To examine the diffusion of remote collaboration technologies within the media production industries, a series of case studies was recently conducted with early adopters of advanced electronic networks in Sydney, Los Angeles and London. The studies assessed: 1) user reactions to these collaboration technologies and types of activities being supported and 2) factors influencing their adoption decisions. Interviews conducted also provided early indications of the conditions likely to facilitate remote collaboration and the likely impacts on work practices in media production organizations. It was established that electronic delivery, remote access to resources and materials, and remote creative collaboration were all being carried out, even internationally. Although most network applications were routine substitutions for non-electronic equivalents (e.g. couriers or catalogue browsing), some did involve shared creative activities, thus confirming that remote creative collaboration is a viable option. Key factors influencing network adoption were cost considerations and regulatory issues, time savings and productivity, and security concerns. Certain industry segments -- animation, post-production, and advertising -- were more likely to be early adopters, as were companies who found innovative ways to achieve greater benefits. Conditions likely to facilitate remote collaboration include more sophisticated change-agent strategies, increasing the perceived control of creative outputs, developing and maintaining trust, providing more auxiliary support for coordination needs, and making more effective use of timing and time-zone differences. Likely impacts of remote collaboration in media production are: more overlap between pre-production, production, and post-production activities; faster work pace; enhanced creativity; and improved quality of work life.
Keywords: media production, distributed workgroups, emerging technologies, diffusion of innovations, work practices, electronic networks, creative collaboration
Formality Considered Harmful: Experiences, Emerging Themes, and Directions on the Use of Formal Representations in Interactive Systems BIBAK 333-352
  Frank M., III Shipman; Catherine C. Marshall
This paper reflects on experiences designing, developing, and working with users of a variety of interactive computer systems. The authors propose, based on these experiences, that the cause of a number of unexpected difficulties in human-computer interaction lies in users' unwillingness or inability to make structure, content, or procedures explicit. Besides recounting experiences with system use, this paper discusses why users reject or circumvent formalisms which require such explicit expression, and suggests how system designers can anticipate and compensate for problems users have in making implicit aspects of their tasks explicit. The authors propose computational approaches that address this problem, including incremental and system-assisted formalization mechanisms and methods for recognizing and using undeclared structure; they also propose non-computational solutions that involve designers and users reaching a shared understanding of the task situation and the methods that motivate the formalisms. This paper poses that, while it is impossible to remove all formalisms from computing systems, system designers need to match the level of formal expression entailed with the goals and situation of the users -- a design criteria not commonly mentioned in current interface design.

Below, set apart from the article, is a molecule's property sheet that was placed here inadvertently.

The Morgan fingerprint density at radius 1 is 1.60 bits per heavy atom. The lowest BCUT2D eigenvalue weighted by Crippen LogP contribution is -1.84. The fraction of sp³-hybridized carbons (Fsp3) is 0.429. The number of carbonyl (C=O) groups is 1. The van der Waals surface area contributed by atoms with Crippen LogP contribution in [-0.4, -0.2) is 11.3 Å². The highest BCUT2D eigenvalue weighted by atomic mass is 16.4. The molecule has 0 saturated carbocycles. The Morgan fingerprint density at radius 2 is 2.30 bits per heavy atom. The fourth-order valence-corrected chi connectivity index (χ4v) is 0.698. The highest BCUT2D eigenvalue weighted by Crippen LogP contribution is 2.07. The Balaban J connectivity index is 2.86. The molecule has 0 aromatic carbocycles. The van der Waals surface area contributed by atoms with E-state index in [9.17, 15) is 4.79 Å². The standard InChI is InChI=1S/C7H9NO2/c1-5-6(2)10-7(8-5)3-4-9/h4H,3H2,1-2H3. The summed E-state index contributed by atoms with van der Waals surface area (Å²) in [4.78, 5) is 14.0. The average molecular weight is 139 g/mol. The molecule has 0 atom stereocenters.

Keywords: formalization, structure, hypermedia, argumentation, design environments, knowledge-based systems, groupware, knowledge representation, tacit knowledge
Voice Loops as Coordination Aids in Space Shuttle Mission Control BIBAK 353-371
  Emily S. Patterson; Jennifer Watts-Perotti; David D. Woods
Voice loops, an auditory groupware technology, are essential coordination support tools for experienced practitioners in domains such as air traffic management, aircraft carrier operations and space shuttle mission control. They support synchronous communication on multiple channels among groups of people who are spatially distributed. In this paper, we suggest reasons for why the voice loop system is a successful medium for supporting coordination in space shuttle mission control based on over 130 hours of direct observation. Voice loops allow practitioners to listen in on relevant communications without disrupting their own activities or the activities of others. In addition, the voice loop system is structured around the mission control organization, and therefore directly supports the demands of the domain. By understanding how voice loops meet the particular demands of the mission control environment, insight can be gained for the design of groupware tools to support cooperative activity in other event-driven domains.
Keywords: attention, broadcasting, common ground, coordination, ethnographic study, mission control, mutual awareness, overhearing, voice loops
Accumulating and Coordinating: Occasions for Information Technologies in Medical Work BIBAK 373-401
  Marc Berg
This paper attempts to provide a relational understanding of the generative power of information technologies: an understanding that sees information technologies as embedded in workpractices. This theoretical undertaking, inspired by actor-network theory and work within CSCW, has a practical and political aim. The problems it discusses are directly relevant for the aims and hopes of CSCW: the design of systems that fit workpractices better than traditionally designed systems, and that enhance worker's competencies and responsibilities. The paper depicts information technologies as reading and writing artifacts. Taking parts of the medical record as an example, the paper argues that those tools -- in relation with the reading and writing activities of nurses, doctors, laboratory systems -- can be seen to perform two roles in work practices. They accumulate inscriptions and coordinate activities of other entities in the work practice, and in that way afford the handling of more complex worktasks. This focus on the generative power of these artifacts leads to a reconsideration of the notions of "supporting" work and "transparent" technologies, and to a series of specific entry-points for a politics of IT.
Keywords: actor-network theory, distributed cognition, electronic medical record, information technology, politics, reading and writing artifacts, workpractice